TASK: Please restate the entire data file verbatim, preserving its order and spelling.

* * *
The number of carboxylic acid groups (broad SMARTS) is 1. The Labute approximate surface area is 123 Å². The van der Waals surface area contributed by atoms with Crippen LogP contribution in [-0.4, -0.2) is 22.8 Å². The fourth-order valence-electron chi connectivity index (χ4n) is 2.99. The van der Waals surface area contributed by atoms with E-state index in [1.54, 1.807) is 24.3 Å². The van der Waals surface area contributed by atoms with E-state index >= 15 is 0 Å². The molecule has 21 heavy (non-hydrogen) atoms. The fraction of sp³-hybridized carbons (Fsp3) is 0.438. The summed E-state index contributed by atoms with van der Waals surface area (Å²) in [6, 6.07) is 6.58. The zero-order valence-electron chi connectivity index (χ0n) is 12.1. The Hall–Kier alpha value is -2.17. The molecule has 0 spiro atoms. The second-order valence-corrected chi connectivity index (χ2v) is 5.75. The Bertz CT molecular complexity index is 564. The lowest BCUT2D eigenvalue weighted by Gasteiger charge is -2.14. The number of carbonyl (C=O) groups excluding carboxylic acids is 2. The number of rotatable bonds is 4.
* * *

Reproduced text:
The number of carboxylic acid groups (broad SMARTS) is 1. The Labute approximate surface area is 123 Å². The van der Waals surface area contributed by atoms with Crippen LogP contribution in [-0.4, -0.2) is 22.8 Å². The fourth-order valence-electron chi connectivity index (χ4n) is 2.99. The van der Waals surface area contributed by atoms with E-state index in [1.54, 1.807) is 24.3 Å². The van der Waals surface area contributed by atoms with E-state index >= 15 is 0 Å². The molecule has 21 heavy (non-hydrogen) atoms. The fraction of sp³-hybridized carbons (Fsp3) is 0.438. The summed E-state index contributed by atoms with van der Waals surface area (Å²) in [6, 6.07) is 6.58. The zero-order valence-electron chi connectivity index (χ0n) is 12.1. The Hall–Kier alpha value is -2.17. The molecule has 0 spiro atoms. The second-order valence-corrected chi connectivity index (χ2v) is 5.75. The Bertz CT molecular complexity index is 564. The lowest BCUT2D eigenvalue weighted by Gasteiger charge is -2.14. The number of carbonyl (C=O) groups excluding carboxylic acids is 2. The number of rotatable bonds is 4.